FAQs on Vertebroplasty

Vertebroplasty is a surgical procedure used to treat vertebral compression fractures (VCFs), which are breaks of the spinal bones. The most common cause of VCF is osteoporosis, but other bone diseases can cause it. In addition, bone cancer or metastatic cancer to the bone are causes of VCF.

How common are vertebral compression fractures and osteoporosis?

Osteoporosis is a condition that causes bones to become weakened and brittle. This condition affects 28 million Americans. When a vertebra weakens, it will collapse, which causes the spine to develop kyphosis (humpback). VCF affects approximately 25% of all postmenopausal women in the United States, and the prevalence rate increases with age. Around 40% of all women who are 80 years of age or older have at least one VCF.

What are the benefits of vertebroplasty?

Vertebroplasty is used to strengthen and stabilize a collapsed vertebra, and this procedure is done soon after the VCF occurs. This procedure is used to relieve pain, prevent kyphosis, and improve spine mobility.

How is VCF diagnosed?

If the doctor suspects VCF, he will conduct a physical examination and ask you questions about your current medical status. Diagnostic imaging tests are used to confirm a fracture, and include x-rays, bone scans, computed tomography, and magnetic resonance imaging (MRI) tests.

How can I prepare for vertebroplasty?

Before the procedure, make sure the doctor is aware of all your medical conditions, as well as what medicines you are taking. Certain blood-thinning agents must be held for several days before the procedure. In addition, anesthesia is used, so you cannot eat or drink for six hours before the vertebroplasty. If you are not going to be staying overnight at the surgical center, arrange to have someone drive you home. When you arrive at the medical facility, you will sign a consent form after a nurse goes over the pros and cons of the vertebroplasty. After you change into a gown, the nurse places an intravenous line in your hand.

What can I expect during the vertebroplasty procedure?

The anesthesiologist will administer medicine to help you go to sleep. Once asleep, a tube will be inserted to help with breathing. The doctor makes a tiny incision on the back over the VCF. A small needle is inserted into the collapsed vertebra, and orthopedic cement is injected into the vertebra. This stabilizes the bone and restores height. After removing the procedure needle, the incision is closed with sutures, and a dry bandage is applied.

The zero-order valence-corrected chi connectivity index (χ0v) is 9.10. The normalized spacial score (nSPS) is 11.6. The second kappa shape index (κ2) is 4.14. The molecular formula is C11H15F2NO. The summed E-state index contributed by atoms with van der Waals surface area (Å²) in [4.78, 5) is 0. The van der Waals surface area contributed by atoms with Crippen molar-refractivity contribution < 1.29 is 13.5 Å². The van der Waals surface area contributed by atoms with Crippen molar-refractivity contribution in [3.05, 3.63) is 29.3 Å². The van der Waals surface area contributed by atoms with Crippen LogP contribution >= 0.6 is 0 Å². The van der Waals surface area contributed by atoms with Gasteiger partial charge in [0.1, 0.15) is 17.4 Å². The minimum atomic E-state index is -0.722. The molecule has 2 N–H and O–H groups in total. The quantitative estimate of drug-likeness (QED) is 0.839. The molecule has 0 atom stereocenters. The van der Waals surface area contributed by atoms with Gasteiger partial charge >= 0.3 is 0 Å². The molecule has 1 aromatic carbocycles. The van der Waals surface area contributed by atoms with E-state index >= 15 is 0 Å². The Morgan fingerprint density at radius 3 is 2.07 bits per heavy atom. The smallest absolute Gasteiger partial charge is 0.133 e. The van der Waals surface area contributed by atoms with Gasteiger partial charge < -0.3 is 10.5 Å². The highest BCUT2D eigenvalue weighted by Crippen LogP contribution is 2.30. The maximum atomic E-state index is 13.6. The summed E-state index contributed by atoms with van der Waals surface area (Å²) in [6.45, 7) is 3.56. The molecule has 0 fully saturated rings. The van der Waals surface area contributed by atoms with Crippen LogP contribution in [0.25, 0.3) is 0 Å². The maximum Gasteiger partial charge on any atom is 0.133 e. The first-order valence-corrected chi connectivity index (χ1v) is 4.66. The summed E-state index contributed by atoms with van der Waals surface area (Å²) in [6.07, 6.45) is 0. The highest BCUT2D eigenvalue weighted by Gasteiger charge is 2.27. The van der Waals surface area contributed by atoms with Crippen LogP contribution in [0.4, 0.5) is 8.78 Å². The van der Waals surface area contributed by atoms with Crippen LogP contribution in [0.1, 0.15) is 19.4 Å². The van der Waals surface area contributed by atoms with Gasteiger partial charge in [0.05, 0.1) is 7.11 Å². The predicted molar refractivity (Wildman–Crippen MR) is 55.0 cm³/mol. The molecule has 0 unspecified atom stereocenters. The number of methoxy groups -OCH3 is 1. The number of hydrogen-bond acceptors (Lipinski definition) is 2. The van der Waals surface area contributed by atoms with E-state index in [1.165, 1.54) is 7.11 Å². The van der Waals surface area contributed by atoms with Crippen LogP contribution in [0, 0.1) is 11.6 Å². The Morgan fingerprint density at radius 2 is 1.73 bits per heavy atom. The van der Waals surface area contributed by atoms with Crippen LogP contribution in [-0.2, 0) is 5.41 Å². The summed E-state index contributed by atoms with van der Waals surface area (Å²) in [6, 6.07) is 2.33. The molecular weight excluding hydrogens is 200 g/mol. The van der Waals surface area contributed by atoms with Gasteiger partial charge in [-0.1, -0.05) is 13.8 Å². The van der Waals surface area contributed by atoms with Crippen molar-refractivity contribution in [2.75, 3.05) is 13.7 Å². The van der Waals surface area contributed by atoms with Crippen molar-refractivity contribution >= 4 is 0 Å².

What can I expect after the vertebroplasty?

After the procedure, you will be moved to a recovery area where you are monitored for around 20-30 minutes. Pain medications and antibiotics are given through the IV, your vital signs are monitored until stable. After this, you are moved to a hospital room for overnight observation and care, or they are discharged home with instructions. Expect some tenderness at the incision site, which resides after 1-2 days.

Does vertebroplasty work?

Vertebroplasty is a ground-breaking procedure proven to increase vertebral body height, reduce pain, and decrease wedge angle. The success rate for the vertebroplasty is around 90%, according to clinical studies. Vertebroplasty was found to help improve quality of life in 95% of people in a 2007 study. In addition, vertebroplasty has few risks, but they can occur. These include bleeding, infection, allergic reaction to medications, and nerve damage. In addition, there is a slight chance of recurrent fracture following the procedure. Vertebroplasty was found to help improve quality of life in 95% of people in a 2007 study.

Resources

Belkoff SM, Maroney M, Fenton DC, & Mathis JM (1999). An in vitro biomechanical evaluation of bone cements used in percutaneous vertebroplasty. Bone, 29.

Old, J.L, & Calvert, M. (2004). Vertebral compression fractures in the elderly. American Family Physician, 69(1), 111-116.

Wardlaw D, Cummings SR, Van Meirhaeghe J, et al. (2009). Efficacy and safety of balloon kyphoplasty compared with non-surgical care for vertebral compression fracture (FREE): a randomised controlled trial. Lancet, 373(9668):1016-24.